by MarinaP
Last year my husband and I moved from Florida to the New York area. There is much to like about NYC — the energy, the architecture, the fashion, the seasons, the international atmosphere, the food. But most of all, I love the art this great city has to offer and have become a member of MoMA, the Guggenheim and the Whitney museums.

I was born in Rio de Janeiro, but by the time I finished high school, my
family had lived in Argentina, the US, and Switzerland in addition to
Brazil. We traveled to a lot of other countries as well, and visits to
museums, chateaux, and cathedrals were a staple of each itinerary.
Before entering university, I’d been to museums like the Metropolitan in
New York, the Louvre in Paris, and the Hermitage in St. Petersburg
(then Leningrad). When it came to the world’s great masterpieces, I’d
seen them all.

These days I steer clear of the masters, preferring exhibits by contemporary artists the city’s grand museums showcase. I look for the new, both surprising and moving to me. For instance, earlier this year, I went to The Whitney to see Roni Horn a.k.a. Roni Horn while most visitors flocked to the Georgia O’Keefe exhibit, much of which I’d already seen in Santa Fe.  

The weather was perfect this past weekend as summer’s heat lifted and fall’s crisp air filtered in. My husband and I took the train into the city then headed up 6th Ave. toward 53rd St, when suddenly we were confronted by swarms of people wearing yellow shirts and speaking Portuguese.  We’d chanced upon Brazil Day! Having spent two weeks in Rio this past month, we decided to forgo the samba and crossed over to 5th Ave. to continue our journey to MoMA, confident we’d find something interesting there.

Starting at the top and making our way down, we visited Matisse: Radical Invention, 1913–1917 and Pictures by Women: A History of Modern Photography, two very impressive collections. But… nothing the likes of which I had not seen before.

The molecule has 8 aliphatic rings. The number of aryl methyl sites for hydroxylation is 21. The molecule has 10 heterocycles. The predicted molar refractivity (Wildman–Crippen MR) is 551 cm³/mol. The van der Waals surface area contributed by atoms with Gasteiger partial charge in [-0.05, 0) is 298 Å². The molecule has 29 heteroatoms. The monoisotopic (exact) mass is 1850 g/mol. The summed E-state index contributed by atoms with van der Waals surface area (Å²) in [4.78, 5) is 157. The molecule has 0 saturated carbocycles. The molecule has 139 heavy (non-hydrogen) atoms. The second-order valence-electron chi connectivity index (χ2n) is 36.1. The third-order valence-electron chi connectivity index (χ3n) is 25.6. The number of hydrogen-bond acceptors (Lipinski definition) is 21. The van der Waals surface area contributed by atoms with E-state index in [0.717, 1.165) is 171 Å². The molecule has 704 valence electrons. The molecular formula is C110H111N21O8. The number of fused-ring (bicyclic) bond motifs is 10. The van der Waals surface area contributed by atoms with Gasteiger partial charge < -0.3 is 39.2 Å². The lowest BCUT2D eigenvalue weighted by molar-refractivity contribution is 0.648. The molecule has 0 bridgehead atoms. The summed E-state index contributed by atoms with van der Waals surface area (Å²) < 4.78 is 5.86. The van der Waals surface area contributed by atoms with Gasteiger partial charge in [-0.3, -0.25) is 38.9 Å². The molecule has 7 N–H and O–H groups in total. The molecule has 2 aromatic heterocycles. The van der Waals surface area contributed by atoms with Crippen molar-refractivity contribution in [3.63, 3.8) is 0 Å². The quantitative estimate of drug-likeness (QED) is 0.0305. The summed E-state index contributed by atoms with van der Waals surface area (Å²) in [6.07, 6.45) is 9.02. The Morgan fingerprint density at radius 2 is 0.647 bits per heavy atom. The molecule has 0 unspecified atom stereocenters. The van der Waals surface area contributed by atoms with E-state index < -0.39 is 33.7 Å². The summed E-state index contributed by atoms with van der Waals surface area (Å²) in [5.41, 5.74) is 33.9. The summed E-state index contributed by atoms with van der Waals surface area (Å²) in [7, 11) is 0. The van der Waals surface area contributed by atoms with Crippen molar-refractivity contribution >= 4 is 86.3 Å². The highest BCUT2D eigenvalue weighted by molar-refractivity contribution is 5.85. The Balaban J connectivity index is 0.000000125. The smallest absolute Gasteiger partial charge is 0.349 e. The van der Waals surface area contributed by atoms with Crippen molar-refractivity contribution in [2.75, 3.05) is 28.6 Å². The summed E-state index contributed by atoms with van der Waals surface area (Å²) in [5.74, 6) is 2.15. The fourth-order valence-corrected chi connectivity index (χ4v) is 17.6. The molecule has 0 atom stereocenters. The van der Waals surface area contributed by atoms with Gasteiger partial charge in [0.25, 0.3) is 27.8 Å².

As we descended the final staircase to the lobby, I noticed a crowd hovering around a little tree in the outdoor sculpture garden. The crowd seemed charmed, and though I’d never stepped into the garden before, I decided to see what the commotion was about.

The piece was Yoko Ono’s whimsical and interactive Wish Tree, and guests were invited to make a wish, write the wish on a tag and tie the tag to the tree. After tagging the tree with my wish, we walked through the landscaped garden and it’s many reflecting pools with fountains, and I felt emotionally satisfied and charmed.

We sat by the water sipping Prosecco and enjoying the massive sculptures on display, like Oldenberg’s Geometric Mouse, Barnett Newman’s Broken Obelisk (it looked familiar to me and, after a little research, I learned there are three, one of which I’d seen at the Rothko Chapel in Houston), George Rickey’s Two Lines, Ellsworth Kelly’s Curve II, David Smith’s Cubi and Sentinel, Giacometti’s Tall Figure, and Jenny Holzer’s granite bench from the series Under the Rock. To my surprise, my favorite piece was Maillol’s disturbing and stunning The River.

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